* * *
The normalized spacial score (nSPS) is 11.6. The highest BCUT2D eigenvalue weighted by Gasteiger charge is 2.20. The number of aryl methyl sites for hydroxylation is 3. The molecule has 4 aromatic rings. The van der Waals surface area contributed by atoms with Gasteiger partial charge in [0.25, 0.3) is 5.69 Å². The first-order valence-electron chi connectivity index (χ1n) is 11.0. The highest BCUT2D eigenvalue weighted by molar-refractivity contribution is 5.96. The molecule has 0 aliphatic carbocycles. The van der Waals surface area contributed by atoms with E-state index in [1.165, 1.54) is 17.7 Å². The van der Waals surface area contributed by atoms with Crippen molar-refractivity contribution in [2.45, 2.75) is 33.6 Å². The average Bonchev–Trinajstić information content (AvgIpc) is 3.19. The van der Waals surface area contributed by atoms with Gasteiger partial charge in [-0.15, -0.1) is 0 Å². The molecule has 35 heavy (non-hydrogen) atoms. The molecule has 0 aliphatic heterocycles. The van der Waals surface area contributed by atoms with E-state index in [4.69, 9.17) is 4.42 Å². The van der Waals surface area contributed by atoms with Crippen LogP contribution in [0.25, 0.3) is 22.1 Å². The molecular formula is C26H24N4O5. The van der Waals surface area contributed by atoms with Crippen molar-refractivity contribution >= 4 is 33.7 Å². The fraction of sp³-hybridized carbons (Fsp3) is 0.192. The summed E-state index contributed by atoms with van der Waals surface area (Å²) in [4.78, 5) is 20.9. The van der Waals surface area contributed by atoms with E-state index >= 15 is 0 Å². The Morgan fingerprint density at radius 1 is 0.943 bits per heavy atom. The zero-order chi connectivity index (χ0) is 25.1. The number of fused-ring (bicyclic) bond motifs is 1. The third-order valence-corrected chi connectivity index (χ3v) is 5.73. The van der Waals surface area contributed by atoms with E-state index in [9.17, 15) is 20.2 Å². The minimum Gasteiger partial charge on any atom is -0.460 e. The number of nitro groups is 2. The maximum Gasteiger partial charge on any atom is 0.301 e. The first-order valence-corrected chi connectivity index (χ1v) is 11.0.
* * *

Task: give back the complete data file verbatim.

The normalized spacial score (nSPS) is 11.6. The highest BCUT2D eigenvalue weighted by Gasteiger charge is 2.20. The number of aryl methyl sites for hydroxylation is 3. The molecule has 4 aromatic rings. The van der Waals surface area contributed by atoms with Gasteiger partial charge in [0.25, 0.3) is 5.69 Å². The first-order valence-electron chi connectivity index (χ1n) is 11.0. The highest BCUT2D eigenvalue weighted by molar-refractivity contribution is 5.96. The molecule has 0 aliphatic carbocycles. The van der Waals surface area contributed by atoms with E-state index in [1.165, 1.54) is 17.7 Å². The van der Waals surface area contributed by atoms with Crippen molar-refractivity contribution in [2.45, 2.75) is 33.6 Å². The average Bonchev–Trinajstić information content (AvgIpc) is 3.19. The van der Waals surface area contributed by atoms with Gasteiger partial charge in [-0.15, -0.1) is 0 Å². The molecule has 35 heavy (non-hydrogen) atoms. The molecule has 0 aliphatic heterocycles. The van der Waals surface area contributed by atoms with E-state index in [4.69, 9.17) is 4.42 Å². The van der Waals surface area contributed by atoms with Crippen LogP contribution in [0.25, 0.3) is 22.1 Å². The molecular formula is C26H24N4O5. The van der Waals surface area contributed by atoms with Crippen molar-refractivity contribution >= 4 is 33.7 Å². The fraction of sp³-hybridized carbons (Fsp3) is 0.192. The summed E-state index contributed by atoms with van der Waals surface area (Å²) in [4.78, 5) is 20.9. The van der Waals surface area contributed by atoms with E-state index >= 15 is 0 Å². The Morgan fingerprint density at radius 1 is 0.943 bits per heavy atom. The zero-order chi connectivity index (χ0) is 25.1. The number of fused-ring (bicyclic) bond motifs is 1. The third-order valence-corrected chi connectivity index (χ3v) is 5.73. The van der Waals surface area contributed by atoms with E-state index in [9.17, 15) is 20.2 Å². The minimum Gasteiger partial charge on any atom is -0.460 e. The number of nitro groups is 2. The maximum Gasteiger partial charge on any atom is 0.301 e. The first-order valence-corrected chi connectivity index (χ1v) is 11.0.